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Exquisite Mayhem: Apartment Wrestling

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"The virtue of all-in wrestling is that it is the spectacle of excess." - Roland Barthes, The World of Wrestling. It is human nature to enjoy watching other humans compete in a one-to-one physical challenge. Naturally, there are sexual connotations to such an activity, notably in a derivative of pro wrestling known as "apartment wrestling." Pitting women clad in bikinis - "The virtue of all-in wrestling is that it is the spectacle of excess." - Roland Barthes, The World of Wrestling. It is human nature to enjoy watching other humans compete in a one-to-one physical challenge. Naturally, there are sexual connotations to such an activity, notably in a derivative of pro wrestling known as "apartment wrestling." Pitting women clad in bikinis - or, having been stripped bare by their opponents, nothing at all - against one another in a staged photography set, apartment wrestling is what many a male fantasy is made of, and there is no better way to appreciate the merits of this unique and rare "sport" than in the classic photographs of Theo Ehret. Theo Ehret spent a good twenty years, beginning in the sixties, as a professional photographer in the Los Angeles pro wrestling scene. By the early seventies, he expanded his subject matter to include a new genre, apartment wrestling, which was gaining popularity. Using elaborate sets and meticulous lighting, Ehret was a master at capturing his subjects in the most compromising of catfight positions. Wearing feathered hairdos, lip-gloss, and determined grins, the girls in Ehret's photos look like they're having a ball pinning one another to the floor and tugging each other's hair. Capturing the theatrical, sensational, and erotic aspects of his subject matter with healthy dose of objectivity, Ehret's style is both lighthearted and sophisticated. Edited by artists Cameron Jamie and Mike Kelley, Exquisite Mayhem features the best of Ehret's work from the sixties to the eighties, bringing together Ehret's pro wrestling and apartment wrestling images. With over 400 illustrations, an essay on wrestling by Roland Barthes, biographical photos, and an interview with Ehret, Exquisite Mayhem is not just for fans of wrestling - it's an adventure into a lesser-known side of one of America's most popular forms of entertainment.


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"The virtue of all-in wrestling is that it is the spectacle of excess." - Roland Barthes, The World of Wrestling. It is human nature to enjoy watching other humans compete in a one-to-one physical challenge. Naturally, there are sexual connotations to such an activity, notably in a derivative of pro wrestling known as "apartment wrestling." Pitting women clad in bikinis - "The virtue of all-in wrestling is that it is the spectacle of excess." - Roland Barthes, The World of Wrestling. It is human nature to enjoy watching other humans compete in a one-to-one physical challenge. Naturally, there are sexual connotations to such an activity, notably in a derivative of pro wrestling known as "apartment wrestling." Pitting women clad in bikinis - or, having been stripped bare by their opponents, nothing at all - against one another in a staged photography set, apartment wrestling is what many a male fantasy is made of, and there is no better way to appreciate the merits of this unique and rare "sport" than in the classic photographs of Theo Ehret. Theo Ehret spent a good twenty years, beginning in the sixties, as a professional photographer in the Los Angeles pro wrestling scene. By the early seventies, he expanded his subject matter to include a new genre, apartment wrestling, which was gaining popularity. Using elaborate sets and meticulous lighting, Ehret was a master at capturing his subjects in the most compromising of catfight positions. Wearing feathered hairdos, lip-gloss, and determined grins, the girls in Ehret's photos look like they're having a ball pinning one another to the floor and tugging each other's hair. Capturing the theatrical, sensational, and erotic aspects of his subject matter with healthy dose of objectivity, Ehret's style is both lighthearted and sophisticated. Edited by artists Cameron Jamie and Mike Kelley, Exquisite Mayhem features the best of Ehret's work from the sixties to the eighties, bringing together Ehret's pro wrestling and apartment wrestling images. With over 400 illustrations, an essay on wrestling by Roland Barthes, biographical photos, and an interview with Ehret, Exquisite Mayhem is not just for fans of wrestling - it's an adventure into a lesser-known side of one of America's most popular forms of entertainment.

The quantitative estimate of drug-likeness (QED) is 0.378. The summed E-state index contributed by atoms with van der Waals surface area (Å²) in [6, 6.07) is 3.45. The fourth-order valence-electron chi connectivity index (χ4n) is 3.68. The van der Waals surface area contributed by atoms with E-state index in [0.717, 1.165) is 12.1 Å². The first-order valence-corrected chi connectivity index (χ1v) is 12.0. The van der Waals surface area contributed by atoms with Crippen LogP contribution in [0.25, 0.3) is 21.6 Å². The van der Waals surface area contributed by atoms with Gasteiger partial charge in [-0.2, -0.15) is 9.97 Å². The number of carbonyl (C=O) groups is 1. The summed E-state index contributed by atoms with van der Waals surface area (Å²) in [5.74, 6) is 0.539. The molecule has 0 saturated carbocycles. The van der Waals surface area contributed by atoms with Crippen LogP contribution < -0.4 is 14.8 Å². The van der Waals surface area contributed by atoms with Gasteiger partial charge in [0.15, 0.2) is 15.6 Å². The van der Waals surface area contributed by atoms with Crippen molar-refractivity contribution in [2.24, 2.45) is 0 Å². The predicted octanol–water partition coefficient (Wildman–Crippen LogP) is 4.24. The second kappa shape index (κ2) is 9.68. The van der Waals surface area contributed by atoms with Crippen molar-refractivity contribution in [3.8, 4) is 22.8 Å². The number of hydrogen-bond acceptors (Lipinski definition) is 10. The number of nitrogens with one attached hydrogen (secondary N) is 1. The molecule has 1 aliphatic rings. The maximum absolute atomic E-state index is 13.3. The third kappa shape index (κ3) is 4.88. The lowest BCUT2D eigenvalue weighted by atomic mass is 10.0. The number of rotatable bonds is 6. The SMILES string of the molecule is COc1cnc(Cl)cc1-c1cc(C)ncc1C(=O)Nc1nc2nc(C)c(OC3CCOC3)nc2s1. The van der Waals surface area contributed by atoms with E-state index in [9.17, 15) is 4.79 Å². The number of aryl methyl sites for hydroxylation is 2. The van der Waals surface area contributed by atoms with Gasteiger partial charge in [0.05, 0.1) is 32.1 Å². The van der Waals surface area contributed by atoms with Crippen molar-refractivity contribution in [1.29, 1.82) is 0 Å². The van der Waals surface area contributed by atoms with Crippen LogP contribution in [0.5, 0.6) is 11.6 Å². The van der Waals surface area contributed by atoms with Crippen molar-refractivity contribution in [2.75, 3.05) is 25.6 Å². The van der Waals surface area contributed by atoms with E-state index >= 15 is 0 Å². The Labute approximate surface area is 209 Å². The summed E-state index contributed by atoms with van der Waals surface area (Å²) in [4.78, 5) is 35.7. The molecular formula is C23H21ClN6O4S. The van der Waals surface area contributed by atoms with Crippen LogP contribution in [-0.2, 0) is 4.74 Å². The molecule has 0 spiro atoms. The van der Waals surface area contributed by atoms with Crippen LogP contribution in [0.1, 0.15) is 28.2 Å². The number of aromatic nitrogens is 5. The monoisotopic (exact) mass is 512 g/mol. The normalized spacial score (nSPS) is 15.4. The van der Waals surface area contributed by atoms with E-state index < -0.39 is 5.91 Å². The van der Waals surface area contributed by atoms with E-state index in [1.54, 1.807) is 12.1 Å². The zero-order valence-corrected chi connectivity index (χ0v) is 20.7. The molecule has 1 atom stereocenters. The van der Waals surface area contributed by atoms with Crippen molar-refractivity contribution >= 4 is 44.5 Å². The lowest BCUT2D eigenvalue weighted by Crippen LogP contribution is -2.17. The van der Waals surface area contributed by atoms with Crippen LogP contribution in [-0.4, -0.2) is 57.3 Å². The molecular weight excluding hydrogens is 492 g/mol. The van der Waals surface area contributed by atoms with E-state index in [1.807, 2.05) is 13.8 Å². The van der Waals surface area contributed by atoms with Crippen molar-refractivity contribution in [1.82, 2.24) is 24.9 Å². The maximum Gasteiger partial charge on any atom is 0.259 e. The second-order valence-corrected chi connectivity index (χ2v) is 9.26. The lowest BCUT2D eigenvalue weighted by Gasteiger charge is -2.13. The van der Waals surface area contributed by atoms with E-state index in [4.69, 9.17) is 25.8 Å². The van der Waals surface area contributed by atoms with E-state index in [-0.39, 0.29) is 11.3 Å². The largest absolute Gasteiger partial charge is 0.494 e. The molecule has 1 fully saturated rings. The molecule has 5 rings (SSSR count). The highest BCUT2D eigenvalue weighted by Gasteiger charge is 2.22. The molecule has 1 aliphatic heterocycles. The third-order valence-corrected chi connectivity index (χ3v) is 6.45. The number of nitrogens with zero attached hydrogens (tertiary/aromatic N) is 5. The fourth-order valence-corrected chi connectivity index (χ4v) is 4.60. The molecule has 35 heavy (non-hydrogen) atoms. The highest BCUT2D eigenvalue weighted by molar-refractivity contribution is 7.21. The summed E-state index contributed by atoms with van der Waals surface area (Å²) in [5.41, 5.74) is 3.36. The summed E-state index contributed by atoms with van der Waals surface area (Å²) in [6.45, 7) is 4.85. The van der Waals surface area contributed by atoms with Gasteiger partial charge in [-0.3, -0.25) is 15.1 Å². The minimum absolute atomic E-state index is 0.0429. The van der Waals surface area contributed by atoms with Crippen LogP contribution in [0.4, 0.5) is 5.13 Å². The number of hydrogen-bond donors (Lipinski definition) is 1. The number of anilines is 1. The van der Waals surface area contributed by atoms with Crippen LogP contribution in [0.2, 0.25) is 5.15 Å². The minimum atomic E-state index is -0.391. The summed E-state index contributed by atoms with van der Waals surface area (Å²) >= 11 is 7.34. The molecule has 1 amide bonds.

30 review for Exquisite Mayhem: Apartment Wrestling

  1. 4 out of 5

    Idella Spann

  2. 4 out of 5

    Devon Fick

  3. 5 out of 5

    Tracy Barrows

  4. 4 out of 5

    Lorna

  5. 4 out of 5

    Taemintastic

  6. 5 out of 5

    Kristen

  7. 5 out of 5

    John Spiller

  8. 4 out of 5

    Scott Friedrich

  9. 5 out of 5

    Tom

  10. 5 out of 5

    Yak

  11. 4 out of 5

    Hiland

  12. 5 out of 5

    Scott

  13. 4 out of 5

    Roy

  14. 4 out of 5

    Alan Yost

  15. 5 out of 5

    Enea Barbetta

  16. 5 out of 5

    Chris

  17. 5 out of 5

    Sean Mars

  18. 5 out of 5

    Mark

  19. 5 out of 5

    Owen

  20. 5 out of 5

    Luke

  21. 5 out of 5

    Alex

  22. 5 out of 5

    D.J. Hart

  23. 5 out of 5

    Bianca Ehret

  24. 4 out of 5

    Saruta Valentine

  25. 4 out of 5

    Thomas Gerard

  26. 5 out of 5

    Scott Walker

  27. 5 out of 5

    Adam Blocker

  28. 4 out of 5

    Liz

  29. 5 out of 5

    Bray

  30. 4 out of 5

    Cameron

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